NIST helps heat pumps 'go with the flow' to boost output

Jan 23, 2008
NIST helps heat pumps 'go with the flow' to boost output
A sheet of laser light illuminating the surface of the heat exchanger during the air velocity measurement experiment. Credit: NIST

Air-source heat pumps typically deliver 1 1/2 to three times more heating energy to a home than the electric energy they consume. This is possible because heat pumps move heat rather than convert it from a fuel (as combustion heating systems do). National Institute for Standards and Technology researchers are working to improve the performance of these energy superstars even further by providing engineers with computer-based tools for optimizing heat exchanger designs.

In a typical air-source heat pump, air flows over two refrigerant-filled heat exchangers (known as coils): one indoor and the other outdoor, both of which have metal fins to aid heat transfer. In the heating mode, liquid refrigerant within the outside coil extracts heat from the air and the refrigerant evaporates into a gas. The indoor coil releases heat from the refrigerant as it condenses back into a liquid. A valve near the compressor can change the direction of the refrigerant flow for cooling.

Performance of air-to-refrigerant heat exchangers can be reduced by uneven air flow distribution. However, performance degradation can be significantly avoided by design changes that increase refrigerant flow in areas that receive more air. To achieve this, one must ascertain the actual air distribution in a given system.

NIST researchers have developed a testing apparatus that uses a high-resolution camera to track—with laser-illuminated dust particles—the motion and distribution of air flow in finned-tube heat exchangers. Data from these highly accurate laboratory experiments are being compared with computer simulations of air flow performed with computational fluid dynamics (CFD) software. Once accurate CFD models are developed and validated, engineers could use them as the basis for design changes to coil assemblies and refrigerant circuitries to accommodate the existing air distribution.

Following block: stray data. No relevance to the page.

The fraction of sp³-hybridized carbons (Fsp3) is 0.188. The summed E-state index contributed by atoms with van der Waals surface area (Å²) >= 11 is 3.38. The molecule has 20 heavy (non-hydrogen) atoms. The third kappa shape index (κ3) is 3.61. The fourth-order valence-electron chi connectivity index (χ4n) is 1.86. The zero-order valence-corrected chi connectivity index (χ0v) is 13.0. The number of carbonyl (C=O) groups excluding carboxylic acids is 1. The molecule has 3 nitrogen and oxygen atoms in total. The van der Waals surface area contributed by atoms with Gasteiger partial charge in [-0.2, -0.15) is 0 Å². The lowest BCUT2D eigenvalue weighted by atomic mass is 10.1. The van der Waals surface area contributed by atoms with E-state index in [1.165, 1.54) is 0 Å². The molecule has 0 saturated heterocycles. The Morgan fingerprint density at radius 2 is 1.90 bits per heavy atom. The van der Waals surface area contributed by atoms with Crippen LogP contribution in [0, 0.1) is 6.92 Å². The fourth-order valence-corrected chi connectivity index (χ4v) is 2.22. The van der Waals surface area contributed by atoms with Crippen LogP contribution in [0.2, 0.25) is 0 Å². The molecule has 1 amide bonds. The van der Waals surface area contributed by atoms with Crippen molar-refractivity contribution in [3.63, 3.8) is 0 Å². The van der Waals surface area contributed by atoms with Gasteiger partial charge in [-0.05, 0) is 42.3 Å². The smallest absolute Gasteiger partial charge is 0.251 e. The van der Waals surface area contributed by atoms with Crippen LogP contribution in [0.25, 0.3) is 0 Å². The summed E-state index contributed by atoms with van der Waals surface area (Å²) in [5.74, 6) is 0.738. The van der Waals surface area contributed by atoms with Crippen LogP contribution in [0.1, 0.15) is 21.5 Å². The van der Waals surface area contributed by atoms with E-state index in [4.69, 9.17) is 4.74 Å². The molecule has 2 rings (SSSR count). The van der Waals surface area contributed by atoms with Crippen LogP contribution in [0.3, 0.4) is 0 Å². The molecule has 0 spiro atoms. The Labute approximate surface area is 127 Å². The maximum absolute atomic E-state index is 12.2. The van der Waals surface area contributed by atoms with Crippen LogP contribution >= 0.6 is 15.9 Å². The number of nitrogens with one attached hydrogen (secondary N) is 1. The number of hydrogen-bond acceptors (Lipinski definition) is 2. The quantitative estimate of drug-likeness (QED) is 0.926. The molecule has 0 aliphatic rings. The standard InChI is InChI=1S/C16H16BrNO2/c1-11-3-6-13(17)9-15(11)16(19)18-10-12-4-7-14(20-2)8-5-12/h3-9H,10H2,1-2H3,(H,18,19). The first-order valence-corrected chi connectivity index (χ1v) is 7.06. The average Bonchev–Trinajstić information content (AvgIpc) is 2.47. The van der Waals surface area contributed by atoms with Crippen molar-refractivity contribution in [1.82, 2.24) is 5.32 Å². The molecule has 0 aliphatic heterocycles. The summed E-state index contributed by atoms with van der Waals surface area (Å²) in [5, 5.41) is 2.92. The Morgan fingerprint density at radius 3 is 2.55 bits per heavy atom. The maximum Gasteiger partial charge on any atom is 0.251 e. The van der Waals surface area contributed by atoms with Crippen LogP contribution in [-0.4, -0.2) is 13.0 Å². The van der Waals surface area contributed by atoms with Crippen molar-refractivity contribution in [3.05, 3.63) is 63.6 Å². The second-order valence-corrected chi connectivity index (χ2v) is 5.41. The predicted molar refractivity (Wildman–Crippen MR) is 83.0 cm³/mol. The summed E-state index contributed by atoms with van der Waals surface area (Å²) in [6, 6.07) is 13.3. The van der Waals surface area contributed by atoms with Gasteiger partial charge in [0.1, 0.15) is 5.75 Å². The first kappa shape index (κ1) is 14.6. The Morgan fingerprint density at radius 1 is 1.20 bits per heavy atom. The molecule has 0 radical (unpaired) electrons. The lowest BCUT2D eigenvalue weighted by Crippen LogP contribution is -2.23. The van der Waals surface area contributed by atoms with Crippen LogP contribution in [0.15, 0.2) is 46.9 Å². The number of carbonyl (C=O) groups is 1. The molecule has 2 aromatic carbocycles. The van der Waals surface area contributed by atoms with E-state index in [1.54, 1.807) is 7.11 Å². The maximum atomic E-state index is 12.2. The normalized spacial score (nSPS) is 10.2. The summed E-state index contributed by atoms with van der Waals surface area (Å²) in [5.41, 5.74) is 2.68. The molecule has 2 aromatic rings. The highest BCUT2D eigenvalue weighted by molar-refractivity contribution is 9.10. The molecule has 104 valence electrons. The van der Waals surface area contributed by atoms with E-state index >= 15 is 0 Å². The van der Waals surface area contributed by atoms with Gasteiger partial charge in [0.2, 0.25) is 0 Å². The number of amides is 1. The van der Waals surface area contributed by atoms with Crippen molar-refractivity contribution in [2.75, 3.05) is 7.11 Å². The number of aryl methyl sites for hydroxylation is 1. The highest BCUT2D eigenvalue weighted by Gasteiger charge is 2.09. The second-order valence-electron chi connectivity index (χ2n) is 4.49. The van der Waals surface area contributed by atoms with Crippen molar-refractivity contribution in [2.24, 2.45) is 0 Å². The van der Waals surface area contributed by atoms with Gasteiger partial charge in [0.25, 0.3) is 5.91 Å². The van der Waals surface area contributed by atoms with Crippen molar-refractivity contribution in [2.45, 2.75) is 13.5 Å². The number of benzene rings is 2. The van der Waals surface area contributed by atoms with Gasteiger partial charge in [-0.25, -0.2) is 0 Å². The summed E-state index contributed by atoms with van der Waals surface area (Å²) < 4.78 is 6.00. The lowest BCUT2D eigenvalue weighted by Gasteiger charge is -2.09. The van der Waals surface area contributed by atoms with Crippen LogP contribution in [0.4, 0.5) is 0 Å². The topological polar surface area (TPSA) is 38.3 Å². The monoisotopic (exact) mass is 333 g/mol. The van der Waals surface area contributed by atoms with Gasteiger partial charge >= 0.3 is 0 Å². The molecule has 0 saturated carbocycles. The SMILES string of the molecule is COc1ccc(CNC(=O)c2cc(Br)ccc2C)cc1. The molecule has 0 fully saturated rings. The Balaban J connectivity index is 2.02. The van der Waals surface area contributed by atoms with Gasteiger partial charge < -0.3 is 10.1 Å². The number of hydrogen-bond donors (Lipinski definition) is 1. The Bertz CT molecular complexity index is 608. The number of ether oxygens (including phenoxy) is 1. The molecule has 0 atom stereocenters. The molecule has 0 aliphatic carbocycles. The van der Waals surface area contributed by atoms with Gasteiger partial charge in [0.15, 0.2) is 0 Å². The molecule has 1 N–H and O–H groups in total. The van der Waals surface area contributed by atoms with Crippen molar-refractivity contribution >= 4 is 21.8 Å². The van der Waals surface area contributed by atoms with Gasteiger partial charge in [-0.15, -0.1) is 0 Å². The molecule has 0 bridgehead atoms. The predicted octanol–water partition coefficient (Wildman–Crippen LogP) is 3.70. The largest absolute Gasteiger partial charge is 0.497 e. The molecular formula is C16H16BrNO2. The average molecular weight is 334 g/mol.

The NIST program, partially sponsored by the Air-Conditioning and Refrigeration Technology Institute (ARTI) under a Cooperative Research and Development Agreement (CRADA), could increase finned-tube heat exchanger heating or cooling capacity by five percent, resulting in improved heat pump efficiency. Additionally, such improvements could allow manufacturers to reduce the heat exchanger size, thereby reducing material cost and the amount of refrigerant needed. The NIST study results on home air-source heat pumps will be issued in 2009 and are also expected to be applicable to large heat exchangers used in commercial buildings and refrigeration systems.

For further information, go to www.bfrl.nist.gov/863/HVAC

Source: National Institute of Standards and Technology

Explore further: Building the world's fastest downhill racer

add to favorites email to friend print save as pdf

Related Stories

What is a heritage turkey?

37 minutes ago

Over 45 million turkeys are eaten by Americans each Thanksgiving, according to the U.S. Department of Agriculture. Hunters provide some—last autumn, about 24,000 wild turkeys were harvested in Pennsylvania. ...

New technology reduces size of spinal stimulator implants

57 minutes ago

Spinal cord stimulator implants could use less power and be made much smaller as work from Taiwan and Israel eliminates off-chip high-voltage devices from the implant's pulse generator. This will reduce implant-related ...

Recommended for you

Tomorrow's degradable electronics

6 hours ago

When the FM frequencies are removed in Norway in 2017, all old-fashioned radios will become obsolete, leaving the biggest collection of redundant electronics ever seen – a mountain of waste weighing something ...

Building the world's fastest downhill racer

Nov 19, 2014

I'd like to say that it's not every day you get asked to try to break a world record with a speed-obsessed truck mechanic from Grimsby, but for us at the Centre for Sports Engineering Research it's starting ...

Recycling Styrofoam into rigid plastic

Nov 18, 2014

Mexican entrepreneurs designed the first machine in the nation capable of recycling Styrofoam (expanded polystyrene) and transforming it into a raw material used in the manufacture of transparent hard plastic.

User comments : 0

Please sign in to add a comment. Registration is free, and takes less than a minute. Read more

Click here to reset your password.
Sign in to get notified via email when new comments are made.